Arctic systems and seasons: Braiding culture, art, STEM, and community through year-round Arctic citizen science

Project Update

This project has developed into a major citizen science research project in rural Alaska. A recent article about it was published in Witness the Arctic.


Our project aimed to develop a year-long interdisciplinary, culturally responsive unit of study that braids citizen science throughout the seasonal cycle with art, Gwich’in language, math, culture, and community service. To do this, John Fredson School teacher Terri Mynatt and University of Alaska Fairbanks ecologist Katie Spellman partnered to engage students in the early primary grades in a year-round suite of citizen science monitoring projects using Global Learning and Observations to Benefit the Environment (GLOBE). They also piloted a new UAF citizen science program called Winterberry, now fully launched throughout Alaska. Students tracked changes in the clouds, weather, temperature, soil active layer, and berry abundance throughout the year, supported by learning activities across the disciplines and visits from “Dr. Katie.”

Our expected outcomes for k-2 students in Venetie include: (1) increased science identity and science enthusiasm; (2) Increased participation in professional science practices; (3) increased perception of connections between components of the Arctic system, such as connections between weather, soil and plants and animals; and (4) increased understanding of connections between science, their own lives, and their community.

Read more about the project's recent participation in the Alaska GLOBE (Global Learning and Observations to Benefit the Environment) Learning Expedition here:
Alaska students share real-life climate change experiences at international event, Article in IARC Latest News and Upcoming Events by Heather McFarland, 6 September 2018.

Project Location

Seasonal Activity Calendar and Matching Circular Citizen Science Graph

Seasonal activity calendar
Type: Resource
Date(s): 20 September 2017
Location: Venetie, AK

By Terri Mynatt and Katie Spellman

We created this learning tool to match the seasonal subsistence activity calendar to the student's own activities and their citizen science monitoring projects. The circular graph allows students to see connections between the soil active layer, berry phenology, and air temperature.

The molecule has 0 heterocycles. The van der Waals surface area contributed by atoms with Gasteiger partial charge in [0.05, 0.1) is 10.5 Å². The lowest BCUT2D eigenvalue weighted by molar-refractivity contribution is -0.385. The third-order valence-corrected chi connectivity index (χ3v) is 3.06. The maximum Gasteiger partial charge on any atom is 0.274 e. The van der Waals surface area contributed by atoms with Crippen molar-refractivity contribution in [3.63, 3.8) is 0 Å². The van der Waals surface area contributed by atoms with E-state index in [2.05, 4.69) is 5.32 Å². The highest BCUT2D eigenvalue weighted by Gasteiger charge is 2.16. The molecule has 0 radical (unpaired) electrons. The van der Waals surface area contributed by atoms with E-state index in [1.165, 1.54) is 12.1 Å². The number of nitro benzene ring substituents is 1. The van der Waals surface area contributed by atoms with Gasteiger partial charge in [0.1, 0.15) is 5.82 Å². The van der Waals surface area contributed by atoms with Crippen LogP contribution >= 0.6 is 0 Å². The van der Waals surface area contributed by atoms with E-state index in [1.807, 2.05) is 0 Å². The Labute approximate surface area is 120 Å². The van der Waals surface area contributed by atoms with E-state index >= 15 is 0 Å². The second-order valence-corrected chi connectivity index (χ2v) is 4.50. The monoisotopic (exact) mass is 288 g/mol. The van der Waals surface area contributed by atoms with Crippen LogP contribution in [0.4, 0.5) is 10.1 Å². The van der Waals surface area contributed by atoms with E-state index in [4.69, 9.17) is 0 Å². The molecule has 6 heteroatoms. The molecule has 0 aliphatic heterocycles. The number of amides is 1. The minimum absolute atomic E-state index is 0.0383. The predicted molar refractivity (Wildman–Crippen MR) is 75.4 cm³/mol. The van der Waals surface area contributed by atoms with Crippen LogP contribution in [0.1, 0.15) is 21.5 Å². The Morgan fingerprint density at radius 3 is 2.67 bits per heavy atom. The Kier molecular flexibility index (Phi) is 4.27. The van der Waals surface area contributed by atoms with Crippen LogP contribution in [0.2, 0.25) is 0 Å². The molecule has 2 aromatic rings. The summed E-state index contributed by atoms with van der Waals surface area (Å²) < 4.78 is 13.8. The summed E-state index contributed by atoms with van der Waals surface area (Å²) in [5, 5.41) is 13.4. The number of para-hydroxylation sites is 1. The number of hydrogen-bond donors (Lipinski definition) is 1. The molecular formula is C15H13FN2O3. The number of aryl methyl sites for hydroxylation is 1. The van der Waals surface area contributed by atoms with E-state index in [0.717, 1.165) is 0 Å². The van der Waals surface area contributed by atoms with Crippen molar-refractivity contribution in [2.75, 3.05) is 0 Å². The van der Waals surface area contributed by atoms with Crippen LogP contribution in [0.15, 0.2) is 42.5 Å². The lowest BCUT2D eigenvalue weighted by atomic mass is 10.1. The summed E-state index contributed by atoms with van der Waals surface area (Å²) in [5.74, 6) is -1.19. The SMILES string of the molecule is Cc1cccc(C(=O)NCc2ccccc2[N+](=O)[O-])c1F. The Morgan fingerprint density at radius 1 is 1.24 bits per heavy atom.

Seasonal activity calendarSeasonal activity calendar Seasonal activity calendarSeasonal activity calendar

Winterberry Citizen Science Protocol

Berry monitoring
Type: Weblink
Date(s): 1 September 2017
Location: Venetie, Alaska
Link: Winterberry

By Katie Spellman and Christa Mulder

Terri Mynatt and Katie Spellman piloted this protocol with the K-2 students and they refined it based on their observations. Venetie and The Arctic in the Classroom partnership was one of four pilot locations for the protocol.

Winterberry Citizen Science Berry BINGO

(In English and Gwich'in Languages)

Type: Resource
Date(s): 1 September 2017
Location: Venetie, AK

By Katie Spellman and Mary Rose Gamboa

We developed this game to serve as a training tool for identifying the types and categories of berries in the Winterberry Citizen Science berry monitoring protocol, and a Gwich’in vocabulary learning tool. We also used it as a community engagement tool in our community berry science night, with berry themed bingo markers and berry themed prizes, of course!

Arctic Citizen Science

Type: Presentation
Date(s): 1 April 2017
Location: Boulder, CO
Link: Presentation

Conference presentation at Rising Voices: Collaborative Science with Indigenous Knowledge for Climate Solutions, April 2017, UCAR Campus, Boulder, CO

  • Katie Spellman presented the TAC project in Venetie as an example of culturally responsive, collaborative citizen science work with youth in Indigenous communities.

From Data to Action: A project example from Venetie, AK, grades K-2

Data to Action
Type: Presentation
Date(s): 20 June 2017
Location: Fairbanks, AK
Link: Venetie Berry Project

Presentation at Climate Change and My Community Workshop, June 2017, UAF Main Campus, Fairbanks, Alaska
Terry and Katie co-presented their project to the participants in the Climate Change and My Community workshop at UAF, June 2017. They detailed the process of using citizen science and data to motivate youth to action helping their community prepare for less-certain berry harvests.


Figure 1. The importance of winter fruits. (A) Two ripe and one rotten fruits of Viburnum edule (highbush cranberry) in fall. (B) Highbush cranberry plant in early November. (C) Highbush cranberry fruits in May, after snowmelt. (D) A highbush cranberry cache made by an unidentified animal (possibly a vole). (E) Bear feces full of highbush cranberry seeds. (F) The contents of the crop of a ptarmigan in mid-winter filled with Vaccinium vitis-idaea (lingonberry) fruits. Photo courtesy credits: (A) A. Ruggles.
The Alaska-wide citizen science Winterberry network explores the cultural and nutritional importance of plant species that retain their fruits into the fall and throughout the winter to communities across the Arctic. Community volunteers help collect data to support the investigation of questions related to how earlier spring flowering and longer falls might impact harvest and consumption.


1 June 2016 to 1 June 2018


Venetie, Alaska

Additional Websites


Lead Scientist

Organizer Photo

Katie Spellman

International Arctic Research Center (University of Alaska Fairbanks)
Fairbanks, AK
United States

Lead Educator

Organizer Photo

Terri Mynatt

John Fredson School

Gwich'in Language Teacher and Community Collaborator

Mary Rose Gamboa

John Fredson School

Collaborating Educator

Chris Villano


Collaborating Scientist

Organizer Photo

Elena Sparrow

University of Alaska Fairbanks

Collaborating Scientist

Christa Mulder

University of Alaska Fairbanks
Fairbanks, AK
United States